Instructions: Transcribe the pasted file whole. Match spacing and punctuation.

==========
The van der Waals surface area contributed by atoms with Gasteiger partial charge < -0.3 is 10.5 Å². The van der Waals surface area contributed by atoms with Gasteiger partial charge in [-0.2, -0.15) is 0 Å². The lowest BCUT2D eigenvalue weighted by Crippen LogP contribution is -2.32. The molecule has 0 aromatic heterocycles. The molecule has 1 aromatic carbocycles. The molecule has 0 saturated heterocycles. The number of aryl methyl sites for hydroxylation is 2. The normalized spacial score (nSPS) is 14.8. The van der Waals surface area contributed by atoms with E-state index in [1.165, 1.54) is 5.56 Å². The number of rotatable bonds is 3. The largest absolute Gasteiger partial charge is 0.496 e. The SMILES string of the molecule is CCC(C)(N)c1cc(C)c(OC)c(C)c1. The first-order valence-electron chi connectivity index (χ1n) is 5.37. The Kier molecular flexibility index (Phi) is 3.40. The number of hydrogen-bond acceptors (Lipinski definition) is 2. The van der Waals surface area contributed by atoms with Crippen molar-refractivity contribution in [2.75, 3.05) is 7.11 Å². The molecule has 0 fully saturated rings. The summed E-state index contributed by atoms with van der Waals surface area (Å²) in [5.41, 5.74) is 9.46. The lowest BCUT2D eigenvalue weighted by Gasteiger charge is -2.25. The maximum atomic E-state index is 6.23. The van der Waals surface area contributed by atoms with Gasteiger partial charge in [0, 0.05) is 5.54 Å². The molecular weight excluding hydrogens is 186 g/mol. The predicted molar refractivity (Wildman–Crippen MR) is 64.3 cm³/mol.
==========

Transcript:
The van der Waals surface area contributed by atoms with Gasteiger partial charge < -0.3 is 10.5 Å². The van der Waals surface area contributed by atoms with Gasteiger partial charge in [-0.2, -0.15) is 0 Å². The lowest BCUT2D eigenvalue weighted by Crippen LogP contribution is -2.32. The molecule has 0 aromatic heterocycles. The molecule has 1 aromatic carbocycles. The molecule has 0 saturated heterocycles. The number of aryl methyl sites for hydroxylation is 2. The normalized spacial score (nSPS) is 14.8. The van der Waals surface area contributed by atoms with E-state index in [1.165, 1.54) is 5.56 Å². The number of rotatable bonds is 3. The largest absolute Gasteiger partial charge is 0.496 e. The SMILES string of the molecule is CCC(C)(N)c1cc(C)c(OC)c(C)c1. The first-order valence-electron chi connectivity index (χ1n) is 5.37. The Kier molecular flexibility index (Phi) is 3.40. The number of hydrogen-bond acceptors (Lipinski definition) is 2. The van der Waals surface area contributed by atoms with Crippen molar-refractivity contribution in [2.75, 3.05) is 7.11 Å². The molecule has 0 fully saturated rings. The summed E-state index contributed by atoms with van der Waals surface area (Å²) in [5.41, 5.74) is 9.46. The lowest BCUT2D eigenvalue weighted by Gasteiger charge is -2.25. The maximum atomic E-state index is 6.23. The van der Waals surface area contributed by atoms with Gasteiger partial charge in [0, 0.05) is 5.54 Å². The molecular weight excluding hydrogens is 186 g/mol. The predicted molar refractivity (Wildman–Crippen MR) is 64.3 cm³/mol.